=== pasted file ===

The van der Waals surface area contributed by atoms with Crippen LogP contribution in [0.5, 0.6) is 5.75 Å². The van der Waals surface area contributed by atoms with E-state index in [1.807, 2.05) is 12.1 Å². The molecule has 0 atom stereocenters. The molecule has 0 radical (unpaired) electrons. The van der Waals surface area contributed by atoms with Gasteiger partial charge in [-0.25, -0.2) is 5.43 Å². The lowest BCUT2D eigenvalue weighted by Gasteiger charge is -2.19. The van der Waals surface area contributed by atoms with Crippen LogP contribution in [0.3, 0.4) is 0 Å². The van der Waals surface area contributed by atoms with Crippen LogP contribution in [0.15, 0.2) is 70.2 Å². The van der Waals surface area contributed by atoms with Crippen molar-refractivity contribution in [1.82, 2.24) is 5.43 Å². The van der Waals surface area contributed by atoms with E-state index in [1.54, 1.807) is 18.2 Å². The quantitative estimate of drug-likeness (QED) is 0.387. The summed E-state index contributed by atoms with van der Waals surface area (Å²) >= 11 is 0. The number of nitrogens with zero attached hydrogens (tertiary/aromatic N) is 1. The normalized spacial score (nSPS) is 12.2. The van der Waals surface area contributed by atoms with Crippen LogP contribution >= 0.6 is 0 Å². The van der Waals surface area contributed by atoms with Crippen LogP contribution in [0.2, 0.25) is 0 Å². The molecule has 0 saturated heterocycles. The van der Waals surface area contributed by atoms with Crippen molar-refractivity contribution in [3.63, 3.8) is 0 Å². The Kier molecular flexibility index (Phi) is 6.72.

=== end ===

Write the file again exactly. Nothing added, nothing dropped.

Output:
The van der Waals surface area contributed by atoms with Crippen LogP contribution in [0.5, 0.6) is 5.75 Å². The van der Waals surface area contributed by atoms with E-state index in [1.807, 2.05) is 12.1 Å². The molecule has 0 atom stereocenters. The molecule has 0 radical (unpaired) electrons. The van der Waals surface area contributed by atoms with Gasteiger partial charge in [-0.25, -0.2) is 5.43 Å². The lowest BCUT2D eigenvalue weighted by Gasteiger charge is -2.19. The van der Waals surface area contributed by atoms with Crippen LogP contribution in [0.3, 0.4) is 0 Å². The van der Waals surface area contributed by atoms with Crippen LogP contribution in [0.15, 0.2) is 70.2 Å². The van der Waals surface area contributed by atoms with Crippen molar-refractivity contribution in [1.82, 2.24) is 5.43 Å². The van der Waals surface area contributed by atoms with E-state index in [1.54, 1.807) is 18.2 Å². The quantitative estimate of drug-likeness (QED) is 0.387. The summed E-state index contributed by atoms with van der Waals surface area (Å²) >= 11 is 0. The number of nitrogens with zero attached hydrogens (tertiary/aromatic N) is 1. The normalized spacial score (nSPS) is 12.2. The van der Waals surface area contributed by atoms with Crippen LogP contribution >= 0.6 is 0 Å². The van der Waals surface area contributed by atoms with Crippen LogP contribution in [0.2, 0.25) is 0 Å². The molecule has 0 saturated heterocycles. The van der Waals surface area contributed by atoms with Crippen molar-refractivity contribution in [3.63, 3.8) is 0 Å². The Kier molecular flexibility index (Phi) is 6.72.